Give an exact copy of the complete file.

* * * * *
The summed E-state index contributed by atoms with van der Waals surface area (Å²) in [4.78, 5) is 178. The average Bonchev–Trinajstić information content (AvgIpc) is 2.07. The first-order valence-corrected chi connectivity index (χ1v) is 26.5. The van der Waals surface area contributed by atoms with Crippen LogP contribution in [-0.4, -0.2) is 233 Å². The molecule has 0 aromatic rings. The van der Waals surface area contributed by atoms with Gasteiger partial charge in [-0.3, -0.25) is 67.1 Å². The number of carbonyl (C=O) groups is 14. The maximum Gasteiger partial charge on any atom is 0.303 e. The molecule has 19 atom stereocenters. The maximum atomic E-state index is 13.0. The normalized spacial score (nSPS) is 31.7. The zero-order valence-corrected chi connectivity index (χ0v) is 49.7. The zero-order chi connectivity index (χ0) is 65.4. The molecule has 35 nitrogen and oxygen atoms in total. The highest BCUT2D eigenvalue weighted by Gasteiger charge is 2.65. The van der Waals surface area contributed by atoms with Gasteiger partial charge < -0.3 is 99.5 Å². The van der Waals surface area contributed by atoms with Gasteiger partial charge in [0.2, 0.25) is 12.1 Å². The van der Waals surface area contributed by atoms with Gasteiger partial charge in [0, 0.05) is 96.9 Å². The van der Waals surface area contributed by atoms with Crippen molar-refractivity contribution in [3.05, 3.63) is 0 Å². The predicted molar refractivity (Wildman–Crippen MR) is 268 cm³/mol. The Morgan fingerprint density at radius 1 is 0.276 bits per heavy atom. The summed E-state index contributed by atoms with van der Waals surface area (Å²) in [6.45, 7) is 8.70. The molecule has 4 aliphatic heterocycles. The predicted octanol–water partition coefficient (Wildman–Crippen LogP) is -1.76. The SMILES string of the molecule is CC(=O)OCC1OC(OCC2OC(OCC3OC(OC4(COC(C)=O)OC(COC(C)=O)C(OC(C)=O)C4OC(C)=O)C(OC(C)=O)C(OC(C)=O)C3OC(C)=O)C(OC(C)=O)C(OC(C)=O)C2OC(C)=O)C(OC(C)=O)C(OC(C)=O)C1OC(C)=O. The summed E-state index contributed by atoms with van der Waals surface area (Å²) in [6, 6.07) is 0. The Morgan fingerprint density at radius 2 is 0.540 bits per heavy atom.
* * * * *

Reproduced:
The summed E-state index contributed by atoms with van der Waals surface area (Å²) in [4.78, 5) is 178. The average Bonchev–Trinajstić information content (AvgIpc) is 2.07. The first-order valence-corrected chi connectivity index (χ1v) is 26.5. The van der Waals surface area contributed by atoms with Crippen LogP contribution in [-0.4, -0.2) is 233 Å². The molecule has 0 aromatic rings. The van der Waals surface area contributed by atoms with Gasteiger partial charge in [-0.3, -0.25) is 67.1 Å². The number of carbonyl (C=O) groups is 14. The maximum Gasteiger partial charge on any atom is 0.303 e. The molecule has 19 atom stereocenters. The maximum atomic E-state index is 13.0. The normalized spacial score (nSPS) is 31.7. The zero-order valence-corrected chi connectivity index (χ0v) is 49.7. The zero-order chi connectivity index (χ0) is 65.4. The molecule has 35 nitrogen and oxygen atoms in total. The highest BCUT2D eigenvalue weighted by Gasteiger charge is 2.65. The van der Waals surface area contributed by atoms with Gasteiger partial charge < -0.3 is 99.5 Å². The van der Waals surface area contributed by atoms with Gasteiger partial charge in [0.2, 0.25) is 12.1 Å². The van der Waals surface area contributed by atoms with Gasteiger partial charge in [0, 0.05) is 96.9 Å². The van der Waals surface area contributed by atoms with Crippen molar-refractivity contribution in [3.05, 3.63) is 0 Å². The predicted molar refractivity (Wildman–Crippen MR) is 268 cm³/mol. The Morgan fingerprint density at radius 1 is 0.276 bits per heavy atom. The summed E-state index contributed by atoms with van der Waals surface area (Å²) in [6.45, 7) is 8.70. The molecule has 4 aliphatic heterocycles. The predicted octanol–water partition coefficient (Wildman–Crippen LogP) is -1.76. The SMILES string of the molecule is CC(=O)OCC1OC(OCC2OC(OCC3OC(OC4(COC(C)=O)OC(COC(C)=O)C(OC(C)=O)C4OC(C)=O)C(OC(C)=O)C(OC(C)=O)C3OC(C)=O)C(OC(C)=O)C(OC(C)=O)C2OC(C)=O)C(OC(C)=O)C(OC(C)=O)C1OC(C)=O. The summed E-state index contributed by atoms with van der Waals surface area (Å²) in [6, 6.07) is 0. The Morgan fingerprint density at radius 2 is 0.540 bits per heavy atom.